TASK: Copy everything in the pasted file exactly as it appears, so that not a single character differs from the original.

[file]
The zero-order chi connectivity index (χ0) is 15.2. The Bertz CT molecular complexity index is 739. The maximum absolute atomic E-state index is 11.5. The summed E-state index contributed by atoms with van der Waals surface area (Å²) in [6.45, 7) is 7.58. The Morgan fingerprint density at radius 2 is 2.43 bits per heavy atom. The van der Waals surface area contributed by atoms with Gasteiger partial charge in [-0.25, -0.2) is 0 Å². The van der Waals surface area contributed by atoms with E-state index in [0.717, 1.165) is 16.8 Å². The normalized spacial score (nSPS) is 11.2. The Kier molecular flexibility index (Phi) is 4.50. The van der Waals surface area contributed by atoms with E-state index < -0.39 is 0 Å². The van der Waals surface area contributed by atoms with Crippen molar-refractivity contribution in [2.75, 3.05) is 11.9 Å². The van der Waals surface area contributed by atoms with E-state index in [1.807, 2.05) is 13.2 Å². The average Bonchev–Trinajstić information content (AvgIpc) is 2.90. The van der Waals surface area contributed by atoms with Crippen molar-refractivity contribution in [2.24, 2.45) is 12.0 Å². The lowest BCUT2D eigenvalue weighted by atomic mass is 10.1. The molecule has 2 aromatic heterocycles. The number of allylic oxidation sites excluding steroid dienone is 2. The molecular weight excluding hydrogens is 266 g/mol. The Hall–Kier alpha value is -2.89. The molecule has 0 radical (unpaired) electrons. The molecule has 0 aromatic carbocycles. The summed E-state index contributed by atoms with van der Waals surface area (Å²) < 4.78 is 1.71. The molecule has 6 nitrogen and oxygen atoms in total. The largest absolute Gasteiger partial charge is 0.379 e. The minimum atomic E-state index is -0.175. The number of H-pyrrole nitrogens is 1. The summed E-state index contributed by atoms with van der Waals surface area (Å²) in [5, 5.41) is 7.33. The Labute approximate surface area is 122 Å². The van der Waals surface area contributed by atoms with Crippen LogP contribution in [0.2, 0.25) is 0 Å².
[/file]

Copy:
The zero-order chi connectivity index (χ0) is 15.2. The Bertz CT molecular complexity index is 739. The maximum absolute atomic E-state index is 11.5. The summed E-state index contributed by atoms with van der Waals surface area (Å²) in [6.45, 7) is 7.58. The Morgan fingerprint density at radius 2 is 2.43 bits per heavy atom. The van der Waals surface area contributed by atoms with Gasteiger partial charge in [-0.25, -0.2) is 0 Å². The van der Waals surface area contributed by atoms with E-state index in [0.717, 1.165) is 16.8 Å². The normalized spacial score (nSPS) is 11.2. The Kier molecular flexibility index (Phi) is 4.50. The van der Waals surface area contributed by atoms with E-state index < -0.39 is 0 Å². The van der Waals surface area contributed by atoms with Crippen molar-refractivity contribution in [2.75, 3.05) is 11.9 Å². The van der Waals surface area contributed by atoms with E-state index in [1.807, 2.05) is 13.2 Å². The average Bonchev–Trinajstić information content (AvgIpc) is 2.90. The van der Waals surface area contributed by atoms with Crippen molar-refractivity contribution in [2.24, 2.45) is 12.0 Å². The lowest BCUT2D eigenvalue weighted by atomic mass is 10.1. The molecule has 2 aromatic heterocycles. The number of allylic oxidation sites excluding steroid dienone is 2. The molecular weight excluding hydrogens is 266 g/mol. The Hall–Kier alpha value is -2.89. The molecule has 0 radical (unpaired) electrons. The molecule has 0 aromatic carbocycles. The summed E-state index contributed by atoms with van der Waals surface area (Å²) < 4.78 is 1.71. The molecule has 6 nitrogen and oxygen atoms in total. The largest absolute Gasteiger partial charge is 0.379 e. The minimum atomic E-state index is -0.175. The number of H-pyrrole nitrogens is 1. The summed E-state index contributed by atoms with van der Waals surface area (Å²) in [5, 5.41) is 7.33. The Labute approximate surface area is 122 Å². The van der Waals surface area contributed by atoms with Crippen LogP contribution in [0.2, 0.25) is 0 Å².